Ever since the Korean movie `Parasite´ won four Academy Awards in 2019, including the first-ever foreign-language movie to win the `Best Film´ award, the interest in Korean culture and movies has skyrocketed internationally. Even prior to Parasite, South Korea has had a rich cinematic history. It has produced movies covering a variety of subjects, and varied storylines ranging from artistic to dreadfully violent to R rated movies, and just like the Indian film industry, or Hollywood, there is something to suit everyone’s taste. If you like gambling and are always trying to find the best online casinos in India, you will probably like the movie Tazza, a story about the life of gambling drifters, playing the Korean card game of `Hanja´. Or if you are interested in epic war movies like Troy or Braveheart, you will likely enjoy watching `The Admiral: Roaring Currents´ based on the Battle of Myeongnyang.

As we remain confined within our homes due to the pandemic, it is a good time to catch up on some of the best movies that South Korean cinema has to offer. Let’s take a look at some of the movies that you should definitely be watching in 2020.

The Train to Busan

Three years prior to the success of Parasite, Korea had delivered another international hit in `The Train to Busan´. According to some critics, it was one of the best `zombie apocalypse´ movies to have released in the past 20 years and gave a fillip to the otherwise dying genre.

The movie is mostly shot on a train traveling to Busan, a port city located approximately 300 km from Seoul. The story revolves around Seok-woo, a work-obsessed fund manager, who is taking his young daughter Su-an to see her mother, and his divorced wife, as a birthday gift for the little one. Among other people, they are accompanied by a tough working-class man Sang-Hwa, and his pregnant wife, a high school baseball team, two elderly sisters, and a homeless man.

Just as the train is about to depart, a woman with a bite wound boards the train, eventually turning into a zombie and wreaking havoc on the passengers.

Although high on violence and gore, the movie takes us on an emotional ride, showing how individuals can do anything to protect their loved ones.

The Housemaid

Released in 1960, this black and white movie is considered to be one of the top three Korean films of all time by Koreanfilm.org. The movie was the first installment of a trilogy and was remade in 2010.

The movie is about seduction, betrayal, revenge, and death that befalls an unsuspecting family, when they welcome a maid into their household, in order to help the pregnant wife.

The maid seduces the man of the house and gets impregnated by him. The wife convinces her to induce a miscarriage by falling down the stairs, after which the maid becomes a psychotic monster. The movie progresses as she exacts her revenge on the family.

Bong Hoon-Jo, the director of Parasite has cited `The Housemaid´ as one of his inspirations for the movie.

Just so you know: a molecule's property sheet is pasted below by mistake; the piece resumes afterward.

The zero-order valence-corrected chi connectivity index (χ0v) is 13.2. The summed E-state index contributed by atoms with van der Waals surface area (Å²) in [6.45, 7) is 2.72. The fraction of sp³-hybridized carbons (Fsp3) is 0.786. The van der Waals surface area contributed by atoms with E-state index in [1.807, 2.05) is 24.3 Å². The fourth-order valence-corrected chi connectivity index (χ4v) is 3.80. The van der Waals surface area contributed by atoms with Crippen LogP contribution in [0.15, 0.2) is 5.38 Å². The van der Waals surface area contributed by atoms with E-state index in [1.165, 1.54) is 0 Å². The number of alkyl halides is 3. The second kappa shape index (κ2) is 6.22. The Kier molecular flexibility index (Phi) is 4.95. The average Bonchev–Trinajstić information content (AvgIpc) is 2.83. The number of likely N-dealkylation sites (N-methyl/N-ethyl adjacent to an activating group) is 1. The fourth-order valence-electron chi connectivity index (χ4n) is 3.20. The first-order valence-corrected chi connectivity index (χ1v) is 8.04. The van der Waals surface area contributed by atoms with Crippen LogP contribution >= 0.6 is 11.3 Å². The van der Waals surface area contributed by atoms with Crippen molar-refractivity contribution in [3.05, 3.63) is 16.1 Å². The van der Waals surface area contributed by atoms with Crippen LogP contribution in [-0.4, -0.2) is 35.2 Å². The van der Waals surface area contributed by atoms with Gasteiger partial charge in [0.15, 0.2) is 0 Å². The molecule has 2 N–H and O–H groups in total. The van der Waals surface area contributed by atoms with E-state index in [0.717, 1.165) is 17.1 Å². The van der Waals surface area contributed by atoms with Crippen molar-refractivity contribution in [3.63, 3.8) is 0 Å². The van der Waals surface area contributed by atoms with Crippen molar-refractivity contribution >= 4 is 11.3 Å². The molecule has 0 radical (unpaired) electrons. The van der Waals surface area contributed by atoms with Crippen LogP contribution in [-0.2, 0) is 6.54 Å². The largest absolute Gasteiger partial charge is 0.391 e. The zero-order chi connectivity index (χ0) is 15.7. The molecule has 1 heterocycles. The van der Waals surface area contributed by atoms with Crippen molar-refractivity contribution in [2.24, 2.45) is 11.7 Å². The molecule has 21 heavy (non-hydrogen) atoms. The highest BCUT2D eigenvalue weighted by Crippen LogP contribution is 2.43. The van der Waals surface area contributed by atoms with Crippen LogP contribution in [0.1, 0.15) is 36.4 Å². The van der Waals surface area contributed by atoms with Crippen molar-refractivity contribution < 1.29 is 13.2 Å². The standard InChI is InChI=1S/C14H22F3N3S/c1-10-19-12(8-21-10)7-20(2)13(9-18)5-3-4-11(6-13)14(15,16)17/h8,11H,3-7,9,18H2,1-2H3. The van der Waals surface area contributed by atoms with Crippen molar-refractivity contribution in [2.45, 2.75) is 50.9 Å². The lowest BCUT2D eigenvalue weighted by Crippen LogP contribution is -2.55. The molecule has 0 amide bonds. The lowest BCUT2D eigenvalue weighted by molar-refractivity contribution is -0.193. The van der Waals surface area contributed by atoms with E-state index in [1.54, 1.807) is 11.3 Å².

Tazza: The High Rollers

Released in 2006, this movie received huge critical and commercial successes, going on to become one of the highest-grossing South Korean movies, and received numerous awards.

Based on the comic named Tajja, the movie revolves around the life of Go-ni, who has lost all his family’s savings after being cheated by a gang of professional gamblers in the card game of Hwatu. In order to exact revenge, he begins training under one of the best gamblers in the country, Mr. Pyeong, and sets out to win his money back.

Such was the success of the movie, that it led to the release of two more sequels in 2014 and 2019.

The Admiral: Roaring Currents

Released in 2014, the movie set the record for the fastest 10 million admissions, achieving the feat in 12 days. It also beat `Avatar´s record of ticket sales in Korea, and went on to sell 17.6 million tickets, and became the highest-grossing and most-watched movie of all time in Korea.

The movie is based on the historical Battle of Myeongnyang, and the leadership of the legendary naval commander Yi Sun-sin. The movie shows the valor of a small Korean contingent of 12 ships which takes on the mighty Japanese fleet of more than 300 ships.

Featuring elaborate navy battles, a solid star cast, and some amazing acting by the lead actors, this movie is definitely worth watching, especially if you enjoyed the movie `300´.

The King and the Clown

South Korea’s official entry for the 2006 Academy Awards, this is a period film based on an episode in the life of King Yeonsangun of Joseon and his court clown and was the most-watched movie in Korea in 2005.

Set in the 15th century, the movie deals with a deranged king who employs three performers in his court. While entertaining the king, the clowns expose the corruption which is rampant among his ministers. The story progresses as the King slowly loses his sanity, becoming homicidal, and falls for one of the clowns, and ends with a popular uprising.

A layered drama of jealousy, love, and madness, the movie received great critical and commercial success in spite of its homosexual theme.

Memories of a Murder

Based on a true story, this is a movie about South Korea’s first serial killing that took place between 1986 and 1991. Not for the faint-hearted, the movie portrays how two detectives, both with opposing approaches towards solving the crime, frustratingly try to catch the criminal.

With their untiring efforts and various common factors between the murders that they are able to unearth during the course of the investigation, will they be able to solve this gruesome crime?

Critically acclaimed as one of the best crime films of all time, this movie is co-written and directed by none other than Bong Joon-ho, the director of Parasite, and won six awards at the 2003 Korean Film Awards, including the best film.